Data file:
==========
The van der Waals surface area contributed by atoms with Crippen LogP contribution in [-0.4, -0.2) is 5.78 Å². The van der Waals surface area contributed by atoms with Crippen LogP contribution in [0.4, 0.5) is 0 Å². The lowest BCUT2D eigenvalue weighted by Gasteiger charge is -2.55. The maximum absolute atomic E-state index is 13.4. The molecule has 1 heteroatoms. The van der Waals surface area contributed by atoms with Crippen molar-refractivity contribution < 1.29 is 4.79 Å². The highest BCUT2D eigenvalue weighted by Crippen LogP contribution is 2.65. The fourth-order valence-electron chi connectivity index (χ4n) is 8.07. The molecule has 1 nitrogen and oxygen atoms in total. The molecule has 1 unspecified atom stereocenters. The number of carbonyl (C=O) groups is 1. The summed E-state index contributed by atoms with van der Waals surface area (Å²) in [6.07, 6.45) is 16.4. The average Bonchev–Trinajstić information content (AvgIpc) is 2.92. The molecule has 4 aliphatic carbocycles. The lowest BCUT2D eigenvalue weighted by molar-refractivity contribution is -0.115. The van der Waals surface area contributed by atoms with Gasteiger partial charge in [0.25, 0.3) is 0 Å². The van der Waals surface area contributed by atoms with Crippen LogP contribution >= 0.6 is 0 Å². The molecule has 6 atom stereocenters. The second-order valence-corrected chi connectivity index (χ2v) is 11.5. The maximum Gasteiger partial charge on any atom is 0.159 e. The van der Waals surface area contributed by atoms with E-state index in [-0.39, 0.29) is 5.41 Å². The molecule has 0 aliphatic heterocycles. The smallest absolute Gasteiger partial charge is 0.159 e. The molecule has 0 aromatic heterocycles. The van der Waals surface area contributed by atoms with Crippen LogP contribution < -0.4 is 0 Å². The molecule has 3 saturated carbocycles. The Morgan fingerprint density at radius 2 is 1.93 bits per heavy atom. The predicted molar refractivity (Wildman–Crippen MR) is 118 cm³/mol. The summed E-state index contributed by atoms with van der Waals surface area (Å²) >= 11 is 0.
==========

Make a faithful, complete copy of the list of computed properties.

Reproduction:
The van der Waals surface area contributed by atoms with Crippen LogP contribution in [-0.4, -0.2) is 5.78 Å². The van der Waals surface area contributed by atoms with Crippen LogP contribution in [0.4, 0.5) is 0 Å². The lowest BCUT2D eigenvalue weighted by Gasteiger charge is -2.55. The maximum absolute atomic E-state index is 13.4. The molecule has 1 heteroatoms. The van der Waals surface area contributed by atoms with Crippen molar-refractivity contribution < 1.29 is 4.79 Å². The highest BCUT2D eigenvalue weighted by Crippen LogP contribution is 2.65. The fourth-order valence-electron chi connectivity index (χ4n) is 8.07. The molecule has 1 nitrogen and oxygen atoms in total. The molecule has 1 unspecified atom stereocenters. The number of carbonyl (C=O) groups is 1. The summed E-state index contributed by atoms with van der Waals surface area (Å²) in [6.07, 6.45) is 16.4. The average Bonchev–Trinajstić information content (AvgIpc) is 2.92. The molecule has 4 aliphatic carbocycles. The lowest BCUT2D eigenvalue weighted by molar-refractivity contribution is -0.115. The van der Waals surface area contributed by atoms with Gasteiger partial charge in [0.25, 0.3) is 0 Å². The van der Waals surface area contributed by atoms with Crippen LogP contribution >= 0.6 is 0 Å². The molecule has 6 atom stereocenters. The second-order valence-corrected chi connectivity index (χ2v) is 11.5. The maximum Gasteiger partial charge on any atom is 0.159 e. The van der Waals surface area contributed by atoms with E-state index in [-0.39, 0.29) is 5.41 Å². The molecule has 0 aliphatic heterocycles. The smallest absolute Gasteiger partial charge is 0.159 e. The molecule has 0 aromatic heterocycles. The van der Waals surface area contributed by atoms with Crippen LogP contribution < -0.4 is 0 Å². The molecule has 3 saturated carbocycles. The Morgan fingerprint density at radius 2 is 1.93 bits per heavy atom. The predicted molar refractivity (Wildman–Crippen MR) is 118 cm³/mol. The summed E-state index contributed by atoms with van der Waals surface area (Å²) >= 11 is 0.